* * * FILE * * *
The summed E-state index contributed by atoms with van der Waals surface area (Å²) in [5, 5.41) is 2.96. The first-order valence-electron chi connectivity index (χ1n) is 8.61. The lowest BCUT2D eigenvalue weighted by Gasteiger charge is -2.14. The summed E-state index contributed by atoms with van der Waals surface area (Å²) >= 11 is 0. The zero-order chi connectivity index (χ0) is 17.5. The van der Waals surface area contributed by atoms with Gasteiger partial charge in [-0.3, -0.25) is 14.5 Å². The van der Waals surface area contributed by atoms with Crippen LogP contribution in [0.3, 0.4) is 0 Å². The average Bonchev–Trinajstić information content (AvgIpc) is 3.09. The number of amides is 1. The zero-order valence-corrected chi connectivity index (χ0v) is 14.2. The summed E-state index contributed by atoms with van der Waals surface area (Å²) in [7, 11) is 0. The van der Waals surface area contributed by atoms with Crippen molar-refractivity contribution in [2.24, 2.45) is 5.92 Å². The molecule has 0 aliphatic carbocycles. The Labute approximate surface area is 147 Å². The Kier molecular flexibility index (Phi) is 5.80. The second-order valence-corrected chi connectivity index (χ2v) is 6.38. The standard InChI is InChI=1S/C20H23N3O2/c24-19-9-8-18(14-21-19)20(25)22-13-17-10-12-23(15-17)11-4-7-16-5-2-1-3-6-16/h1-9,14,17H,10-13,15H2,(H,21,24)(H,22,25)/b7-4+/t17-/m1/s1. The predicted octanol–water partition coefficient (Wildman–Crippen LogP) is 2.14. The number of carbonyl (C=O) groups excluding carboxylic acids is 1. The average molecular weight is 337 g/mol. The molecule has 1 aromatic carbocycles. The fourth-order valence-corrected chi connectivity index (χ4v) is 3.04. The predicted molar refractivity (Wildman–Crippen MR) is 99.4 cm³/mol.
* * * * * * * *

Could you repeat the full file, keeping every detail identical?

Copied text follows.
The summed E-state index contributed by atoms with van der Waals surface area (Å²) in [5, 5.41) is 2.96. The first-order valence-electron chi connectivity index (χ1n) is 8.61. The lowest BCUT2D eigenvalue weighted by Gasteiger charge is -2.14. The summed E-state index contributed by atoms with van der Waals surface area (Å²) >= 11 is 0. The zero-order chi connectivity index (χ0) is 17.5. The van der Waals surface area contributed by atoms with Gasteiger partial charge in [-0.3, -0.25) is 14.5 Å². The van der Waals surface area contributed by atoms with Crippen LogP contribution in [0.3, 0.4) is 0 Å². The average Bonchev–Trinajstić information content (AvgIpc) is 3.09. The number of amides is 1. The zero-order valence-corrected chi connectivity index (χ0v) is 14.2. The summed E-state index contributed by atoms with van der Waals surface area (Å²) in [7, 11) is 0. The van der Waals surface area contributed by atoms with Crippen molar-refractivity contribution in [2.24, 2.45) is 5.92 Å². The molecule has 0 aliphatic carbocycles. The Labute approximate surface area is 147 Å². The Kier molecular flexibility index (Phi) is 5.80. The second-order valence-corrected chi connectivity index (χ2v) is 6.38. The standard InChI is InChI=1S/C20H23N3O2/c24-19-9-8-18(14-21-19)20(25)22-13-17-10-12-23(15-17)11-4-7-16-5-2-1-3-6-16/h1-9,14,17H,10-13,15H2,(H,21,24)(H,22,25)/b7-4+/t17-/m1/s1. The predicted octanol–water partition coefficient (Wildman–Crippen LogP) is 2.14. The number of carbonyl (C=O) groups excluding carboxylic acids is 1. The average molecular weight is 337 g/mol. The molecule has 1 aromatic carbocycles. The fourth-order valence-corrected chi connectivity index (χ4v) is 3.04. The predicted molar refractivity (Wildman–Crippen MR) is 99.4 cm³/mol.